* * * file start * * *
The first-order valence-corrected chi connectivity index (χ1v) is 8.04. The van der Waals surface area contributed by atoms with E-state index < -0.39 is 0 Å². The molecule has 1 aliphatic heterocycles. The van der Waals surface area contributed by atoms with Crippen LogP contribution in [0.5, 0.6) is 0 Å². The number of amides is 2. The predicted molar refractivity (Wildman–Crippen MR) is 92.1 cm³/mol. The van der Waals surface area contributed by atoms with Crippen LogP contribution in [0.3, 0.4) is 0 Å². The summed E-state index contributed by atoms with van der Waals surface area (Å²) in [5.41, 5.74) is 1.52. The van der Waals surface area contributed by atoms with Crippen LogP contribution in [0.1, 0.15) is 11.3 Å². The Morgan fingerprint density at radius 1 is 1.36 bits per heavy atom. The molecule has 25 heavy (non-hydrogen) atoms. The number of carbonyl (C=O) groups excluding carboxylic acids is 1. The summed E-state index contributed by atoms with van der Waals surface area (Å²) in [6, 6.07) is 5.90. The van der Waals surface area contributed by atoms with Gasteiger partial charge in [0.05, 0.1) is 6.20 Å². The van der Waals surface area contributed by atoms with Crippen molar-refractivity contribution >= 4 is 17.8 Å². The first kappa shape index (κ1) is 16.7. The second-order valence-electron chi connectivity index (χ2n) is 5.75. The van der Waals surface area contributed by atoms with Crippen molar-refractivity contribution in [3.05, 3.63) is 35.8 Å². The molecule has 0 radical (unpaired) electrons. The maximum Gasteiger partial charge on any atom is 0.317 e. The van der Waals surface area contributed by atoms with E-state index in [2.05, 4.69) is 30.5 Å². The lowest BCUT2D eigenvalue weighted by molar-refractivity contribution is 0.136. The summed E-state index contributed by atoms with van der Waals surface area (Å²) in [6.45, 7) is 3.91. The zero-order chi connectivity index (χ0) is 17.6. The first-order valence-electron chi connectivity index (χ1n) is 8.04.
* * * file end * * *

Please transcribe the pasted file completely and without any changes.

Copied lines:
The first-order valence-corrected chi connectivity index (χ1v) is 8.04. The van der Waals surface area contributed by atoms with E-state index < -0.39 is 0 Å². The molecule has 1 aliphatic heterocycles. The van der Waals surface area contributed by atoms with Crippen LogP contribution in [0.5, 0.6) is 0 Å². The number of amides is 2. The predicted molar refractivity (Wildman–Crippen MR) is 92.1 cm³/mol. The van der Waals surface area contributed by atoms with Crippen LogP contribution in [0.3, 0.4) is 0 Å². The summed E-state index contributed by atoms with van der Waals surface area (Å²) in [5.41, 5.74) is 1.52. The van der Waals surface area contributed by atoms with Crippen LogP contribution in [0.1, 0.15) is 11.3 Å². The Morgan fingerprint density at radius 1 is 1.36 bits per heavy atom. The molecule has 25 heavy (non-hydrogen) atoms. The number of carbonyl (C=O) groups excluding carboxylic acids is 1. The summed E-state index contributed by atoms with van der Waals surface area (Å²) in [6, 6.07) is 5.90. The van der Waals surface area contributed by atoms with Gasteiger partial charge in [0.05, 0.1) is 6.20 Å². The van der Waals surface area contributed by atoms with Crippen molar-refractivity contribution >= 4 is 17.8 Å². The first kappa shape index (κ1) is 16.7. The second-order valence-electron chi connectivity index (χ2n) is 5.75. The van der Waals surface area contributed by atoms with Crippen molar-refractivity contribution in [3.05, 3.63) is 35.8 Å². The molecule has 0 radical (unpaired) electrons. The maximum Gasteiger partial charge on any atom is 0.317 e. The van der Waals surface area contributed by atoms with E-state index in [2.05, 4.69) is 30.5 Å². The lowest BCUT2D eigenvalue weighted by molar-refractivity contribution is 0.136. The summed E-state index contributed by atoms with van der Waals surface area (Å²) in [6.45, 7) is 3.91. The zero-order chi connectivity index (χ0) is 17.6. The first-order valence-electron chi connectivity index (χ1n) is 8.04.